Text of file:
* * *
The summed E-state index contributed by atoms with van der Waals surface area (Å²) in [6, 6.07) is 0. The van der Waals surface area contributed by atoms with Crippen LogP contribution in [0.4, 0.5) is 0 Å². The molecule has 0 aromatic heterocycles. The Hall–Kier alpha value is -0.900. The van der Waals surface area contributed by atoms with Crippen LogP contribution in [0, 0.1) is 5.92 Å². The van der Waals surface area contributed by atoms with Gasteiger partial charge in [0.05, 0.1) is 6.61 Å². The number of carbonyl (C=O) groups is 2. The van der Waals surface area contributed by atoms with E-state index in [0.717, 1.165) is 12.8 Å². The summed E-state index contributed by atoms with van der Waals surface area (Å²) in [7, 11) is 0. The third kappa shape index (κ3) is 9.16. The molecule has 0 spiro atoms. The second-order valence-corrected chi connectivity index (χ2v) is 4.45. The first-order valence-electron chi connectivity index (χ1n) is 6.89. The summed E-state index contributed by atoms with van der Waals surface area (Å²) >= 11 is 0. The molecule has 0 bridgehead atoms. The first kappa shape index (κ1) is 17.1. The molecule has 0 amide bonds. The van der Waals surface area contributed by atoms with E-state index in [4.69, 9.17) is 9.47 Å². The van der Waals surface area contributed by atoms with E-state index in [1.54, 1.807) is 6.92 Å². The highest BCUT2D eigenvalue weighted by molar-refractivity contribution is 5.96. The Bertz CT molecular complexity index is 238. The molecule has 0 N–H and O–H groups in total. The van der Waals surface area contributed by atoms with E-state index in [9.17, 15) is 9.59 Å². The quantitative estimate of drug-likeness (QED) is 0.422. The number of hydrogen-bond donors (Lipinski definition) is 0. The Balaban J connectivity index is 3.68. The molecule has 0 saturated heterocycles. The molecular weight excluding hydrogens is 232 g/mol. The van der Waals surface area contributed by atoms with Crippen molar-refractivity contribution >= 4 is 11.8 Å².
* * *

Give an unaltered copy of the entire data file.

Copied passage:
The summed E-state index contributed by atoms with van der Waals surface area (Å²) in [6, 6.07) is 0. The van der Waals surface area contributed by atoms with Crippen LogP contribution in [0.4, 0.5) is 0 Å². The molecule has 0 aromatic heterocycles. The Hall–Kier alpha value is -0.900. The van der Waals surface area contributed by atoms with Crippen LogP contribution in [0, 0.1) is 5.92 Å². The van der Waals surface area contributed by atoms with Gasteiger partial charge in [0.05, 0.1) is 6.61 Å². The number of carbonyl (C=O) groups is 2. The van der Waals surface area contributed by atoms with E-state index in [0.717, 1.165) is 12.8 Å². The summed E-state index contributed by atoms with van der Waals surface area (Å²) in [7, 11) is 0. The third kappa shape index (κ3) is 9.16. The molecule has 0 spiro atoms. The second-order valence-corrected chi connectivity index (χ2v) is 4.45. The first-order valence-electron chi connectivity index (χ1n) is 6.89. The summed E-state index contributed by atoms with van der Waals surface area (Å²) >= 11 is 0. The molecule has 0 bridgehead atoms. The first kappa shape index (κ1) is 17.1. The molecule has 0 amide bonds. The van der Waals surface area contributed by atoms with E-state index in [4.69, 9.17) is 9.47 Å². The van der Waals surface area contributed by atoms with E-state index in [1.54, 1.807) is 6.92 Å². The highest BCUT2D eigenvalue weighted by molar-refractivity contribution is 5.96. The Bertz CT molecular complexity index is 238. The molecule has 0 N–H and O–H groups in total. The van der Waals surface area contributed by atoms with E-state index in [9.17, 15) is 9.59 Å². The quantitative estimate of drug-likeness (QED) is 0.422. The number of hydrogen-bond donors (Lipinski definition) is 0. The Balaban J connectivity index is 3.68. The molecule has 0 saturated heterocycles. The molecular weight excluding hydrogens is 232 g/mol. The van der Waals surface area contributed by atoms with Crippen molar-refractivity contribution >= 4 is 11.8 Å².